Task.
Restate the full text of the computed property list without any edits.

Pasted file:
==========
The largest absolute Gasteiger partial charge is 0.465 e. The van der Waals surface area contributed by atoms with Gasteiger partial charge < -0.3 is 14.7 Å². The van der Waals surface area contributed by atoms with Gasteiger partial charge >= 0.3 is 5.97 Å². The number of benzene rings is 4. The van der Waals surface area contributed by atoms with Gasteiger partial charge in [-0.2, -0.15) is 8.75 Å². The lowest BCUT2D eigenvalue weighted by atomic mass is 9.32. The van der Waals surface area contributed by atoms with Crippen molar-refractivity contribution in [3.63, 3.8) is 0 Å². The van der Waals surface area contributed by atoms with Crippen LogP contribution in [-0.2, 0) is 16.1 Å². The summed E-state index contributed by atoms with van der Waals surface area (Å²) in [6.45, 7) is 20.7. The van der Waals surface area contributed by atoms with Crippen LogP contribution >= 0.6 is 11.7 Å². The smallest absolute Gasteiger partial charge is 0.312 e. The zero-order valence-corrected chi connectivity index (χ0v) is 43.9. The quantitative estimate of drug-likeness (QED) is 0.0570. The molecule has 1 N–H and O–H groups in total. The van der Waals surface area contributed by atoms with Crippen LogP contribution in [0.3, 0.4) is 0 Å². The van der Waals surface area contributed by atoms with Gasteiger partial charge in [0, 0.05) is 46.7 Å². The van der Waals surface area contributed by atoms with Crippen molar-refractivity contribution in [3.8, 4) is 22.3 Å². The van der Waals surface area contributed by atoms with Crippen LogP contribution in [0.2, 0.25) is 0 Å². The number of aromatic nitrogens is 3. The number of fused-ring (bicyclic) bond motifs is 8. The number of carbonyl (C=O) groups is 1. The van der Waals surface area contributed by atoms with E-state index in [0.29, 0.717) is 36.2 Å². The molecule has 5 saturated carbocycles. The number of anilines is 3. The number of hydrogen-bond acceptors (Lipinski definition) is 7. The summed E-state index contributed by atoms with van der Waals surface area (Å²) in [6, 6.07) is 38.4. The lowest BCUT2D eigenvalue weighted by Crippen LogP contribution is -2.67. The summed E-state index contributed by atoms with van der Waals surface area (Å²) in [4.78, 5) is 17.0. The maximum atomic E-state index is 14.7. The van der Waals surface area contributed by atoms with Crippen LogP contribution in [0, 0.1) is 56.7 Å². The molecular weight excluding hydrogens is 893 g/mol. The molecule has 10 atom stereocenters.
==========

The largest absolute Gasteiger partial charge is 0.465 e. The van der Waals surface area contributed by atoms with Gasteiger partial charge < -0.3 is 14.7 Å². The van der Waals surface area contributed by atoms with Gasteiger partial charge >= 0.3 is 5.97 Å². The number of benzene rings is 4. The van der Waals surface area contributed by atoms with Gasteiger partial charge in [-0.2, -0.15) is 8.75 Å². The lowest BCUT2D eigenvalue weighted by atomic mass is 9.32. The van der Waals surface area contributed by atoms with Crippen molar-refractivity contribution in [3.63, 3.8) is 0 Å². The van der Waals surface area contributed by atoms with Crippen LogP contribution in [-0.2, 0) is 16.1 Å². The summed E-state index contributed by atoms with van der Waals surface area (Å²) in [6.45, 7) is 20.7. The van der Waals surface area contributed by atoms with Crippen LogP contribution >= 0.6 is 11.7 Å². The smallest absolute Gasteiger partial charge is 0.312 e. The zero-order valence-corrected chi connectivity index (χ0v) is 43.9. The quantitative estimate of drug-likeness (QED) is 0.0570. The molecule has 1 N–H and O–H groups in total. The van der Waals surface area contributed by atoms with Crippen LogP contribution in [0.3, 0.4) is 0 Å². The van der Waals surface area contributed by atoms with Gasteiger partial charge in [0, 0.05) is 46.7 Å². The van der Waals surface area contributed by atoms with Crippen molar-refractivity contribution in [3.8, 4) is 22.3 Å². The van der Waals surface area contributed by atoms with Crippen LogP contribution in [0.2, 0.25) is 0 Å². The number of aromatic nitrogens is 3. The number of fused-ring (bicyclic) bond motifs is 8. The number of carbonyl (C=O) groups is 1. The van der Waals surface area contributed by atoms with E-state index in [0.29, 0.717) is 36.2 Å². The molecule has 5 saturated carbocycles. The number of anilines is 3. The number of hydrogen-bond acceptors (Lipinski definition) is 7. The summed E-state index contributed by atoms with van der Waals surface area (Å²) in [6, 6.07) is 38.4. The lowest BCUT2D eigenvalue weighted by Crippen LogP contribution is -2.67. The summed E-state index contributed by atoms with van der Waals surface area (Å²) in [4.78, 5) is 17.0. The maximum atomic E-state index is 14.7. The van der Waals surface area contributed by atoms with Crippen LogP contribution in [0, 0.1) is 56.7 Å². The molecular weight excluding hydrogens is 893 g/mol. The molecule has 10 atom stereocenters.